2. It is of fundamental importance that the doctrine of separation of powers not only be recognised, but also observed, and that the Executive and Legislative branches of the Government are independent of each other;

3. It is desired to make the Legislative Assembly independent of the Portfolio of the Civil Service (PoCS); and

4. It is desired that responsibility for administration of the Legislative Assembly be assigned to the Honourable Speaker and managed by the Clerk of the Legislative Assembly.


Mr. Speaker, subsequent to the passage of the Motion, Terms of Reference were established for the Select Committee on Administrative Autonomy of the House, which included, among other matters, the establishment of the Parliamentary Service Authority Law.

A subcommittee was established including the following members:

1. The Hon. Juliana O’Connor-Connolly, the then Speaker;

2. Myself as Premier;

3. The Hon. Franz Manderson, Deputy Governor;

4. The Hon. Samuel Bulgin, Attorney General;

5. The then Leader of the Opposition, the Hon. McKeeva Bush;

6. Mr. Alva Suckoo (MLA);

7. Mr. Ezzard Miller (MLA);

8. Mrs. Gloria McField- Nixon, Chief Officer of PoCS;

9. Mrs. Zena Merren-Chin, Clerk of the Legislative Assembly; and

10.Mr. Robert Lewis, a Cabinet Office resource to the Committee.

Mr. Speaker, following months of deliberations, a draft Bill was prepared; however, the matter was not concluded prior to the dissolution of the Legislative Assembly in 2017.

In 2018 work resumed by the technical advisors of the Subcommittee, with continued reference to the 2017 key documents, namely the draft Bill and the research undertaken by the Cabinet Office as to how other jurisdictions approached such matters. Following extensive research, focus narrowed on five jurisdictions – Barbados, Canada, Trinidad and Tobago, Malta and the United Kingdom, due to the extensive information available on their form and function and their similarity to the Cayman Islands.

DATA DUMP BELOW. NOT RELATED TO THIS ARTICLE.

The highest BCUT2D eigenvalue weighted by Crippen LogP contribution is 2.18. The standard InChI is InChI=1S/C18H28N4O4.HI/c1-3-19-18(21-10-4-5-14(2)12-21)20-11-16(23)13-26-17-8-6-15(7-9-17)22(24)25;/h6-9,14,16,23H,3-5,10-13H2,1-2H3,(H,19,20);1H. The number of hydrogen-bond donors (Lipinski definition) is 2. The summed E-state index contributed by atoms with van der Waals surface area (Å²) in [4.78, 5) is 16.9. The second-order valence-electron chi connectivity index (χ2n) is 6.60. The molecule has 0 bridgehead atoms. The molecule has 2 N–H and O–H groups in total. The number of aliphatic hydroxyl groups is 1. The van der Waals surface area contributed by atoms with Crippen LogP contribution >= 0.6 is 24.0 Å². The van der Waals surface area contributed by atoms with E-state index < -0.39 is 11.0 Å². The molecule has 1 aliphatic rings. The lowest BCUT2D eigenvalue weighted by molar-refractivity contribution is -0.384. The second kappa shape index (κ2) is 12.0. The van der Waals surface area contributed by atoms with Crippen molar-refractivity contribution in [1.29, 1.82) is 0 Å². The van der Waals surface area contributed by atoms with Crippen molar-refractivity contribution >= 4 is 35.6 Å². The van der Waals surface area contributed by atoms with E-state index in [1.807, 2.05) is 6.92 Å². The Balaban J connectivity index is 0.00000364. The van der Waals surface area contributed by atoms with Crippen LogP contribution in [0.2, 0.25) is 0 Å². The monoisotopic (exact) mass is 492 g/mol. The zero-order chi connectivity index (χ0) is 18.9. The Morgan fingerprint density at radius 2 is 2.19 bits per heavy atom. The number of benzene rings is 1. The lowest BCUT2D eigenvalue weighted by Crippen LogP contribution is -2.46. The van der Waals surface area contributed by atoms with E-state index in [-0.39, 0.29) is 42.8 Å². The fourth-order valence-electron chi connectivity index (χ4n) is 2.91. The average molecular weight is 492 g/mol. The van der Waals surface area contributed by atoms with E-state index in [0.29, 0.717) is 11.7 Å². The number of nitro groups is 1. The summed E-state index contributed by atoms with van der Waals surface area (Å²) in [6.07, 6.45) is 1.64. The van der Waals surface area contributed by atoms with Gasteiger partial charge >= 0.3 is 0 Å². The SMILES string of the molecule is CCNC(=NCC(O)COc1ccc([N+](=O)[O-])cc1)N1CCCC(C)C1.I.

After much consultation and work to progress this matter, we now have the Legislative Assembly (Management) Bill (2020), which allows for the establishment of a Management Commission to carry out the independent management of the administrative functions of the Legislative Assembly.

Mr. Speaker, the Bill makes provisions for the autonomy of the Commission by creating a unique entity, whose defining characteristics are more similar to an independent office, such as the Office of the Ombudsman, which is similarly overseen by a parliamentary committee and whose budget is ultimately subject to the approval of the Cabinet and the Legislative Assembly. Mr. Speaker, the Commission will not be classed as a statutory authority, as neither the Public Authorities Law nor the Labour Law will apply. Similarly, the Commission will not be categorized as a Government-Owned Company, as the Commission will be established in law rather than being incorporated.